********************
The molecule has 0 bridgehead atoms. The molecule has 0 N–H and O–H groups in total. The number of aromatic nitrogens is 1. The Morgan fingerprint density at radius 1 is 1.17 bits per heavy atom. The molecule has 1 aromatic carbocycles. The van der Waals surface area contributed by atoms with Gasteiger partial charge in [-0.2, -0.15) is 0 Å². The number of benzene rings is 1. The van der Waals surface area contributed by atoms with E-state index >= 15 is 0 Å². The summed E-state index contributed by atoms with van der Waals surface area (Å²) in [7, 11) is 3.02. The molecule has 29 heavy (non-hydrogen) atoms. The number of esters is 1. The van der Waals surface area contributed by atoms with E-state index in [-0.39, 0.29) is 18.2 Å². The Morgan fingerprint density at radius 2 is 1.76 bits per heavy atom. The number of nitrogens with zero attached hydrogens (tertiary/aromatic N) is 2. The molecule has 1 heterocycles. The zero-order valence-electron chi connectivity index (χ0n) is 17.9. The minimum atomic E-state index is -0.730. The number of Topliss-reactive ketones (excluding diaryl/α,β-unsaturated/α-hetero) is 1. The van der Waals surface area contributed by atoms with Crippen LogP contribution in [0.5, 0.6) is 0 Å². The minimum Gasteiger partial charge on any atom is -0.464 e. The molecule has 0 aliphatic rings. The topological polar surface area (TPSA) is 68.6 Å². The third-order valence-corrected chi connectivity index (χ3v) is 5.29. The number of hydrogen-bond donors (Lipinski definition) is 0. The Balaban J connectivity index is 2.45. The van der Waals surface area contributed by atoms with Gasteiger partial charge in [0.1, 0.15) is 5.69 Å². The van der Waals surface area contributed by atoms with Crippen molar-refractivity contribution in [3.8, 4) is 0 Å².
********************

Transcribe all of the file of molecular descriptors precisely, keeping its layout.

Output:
The molecule has 0 bridgehead atoms. The molecule has 0 N–H and O–H groups in total. The number of aromatic nitrogens is 1. The Morgan fingerprint density at radius 1 is 1.17 bits per heavy atom. The molecule has 1 aromatic carbocycles. The van der Waals surface area contributed by atoms with Gasteiger partial charge in [-0.2, -0.15) is 0 Å². The number of benzene rings is 1. The van der Waals surface area contributed by atoms with E-state index >= 15 is 0 Å². The summed E-state index contributed by atoms with van der Waals surface area (Å²) in [7, 11) is 3.02. The molecule has 29 heavy (non-hydrogen) atoms. The number of esters is 1. The van der Waals surface area contributed by atoms with E-state index in [-0.39, 0.29) is 18.2 Å². The Morgan fingerprint density at radius 2 is 1.76 bits per heavy atom. The number of nitrogens with zero attached hydrogens (tertiary/aromatic N) is 2. The molecule has 1 heterocycles. The zero-order valence-electron chi connectivity index (χ0n) is 17.9. The minimum atomic E-state index is -0.730. The number of Topliss-reactive ketones (excluding diaryl/α,β-unsaturated/α-hetero) is 1. The van der Waals surface area contributed by atoms with Crippen LogP contribution in [0.5, 0.6) is 0 Å². The minimum Gasteiger partial charge on any atom is -0.464 e. The molecule has 0 aliphatic rings. The topological polar surface area (TPSA) is 68.6 Å². The third-order valence-corrected chi connectivity index (χ3v) is 5.29. The number of hydrogen-bond donors (Lipinski definition) is 0. The Balaban J connectivity index is 2.45. The van der Waals surface area contributed by atoms with Gasteiger partial charge in [0.1, 0.15) is 5.69 Å². The van der Waals surface area contributed by atoms with Crippen molar-refractivity contribution in [3.8, 4) is 0 Å².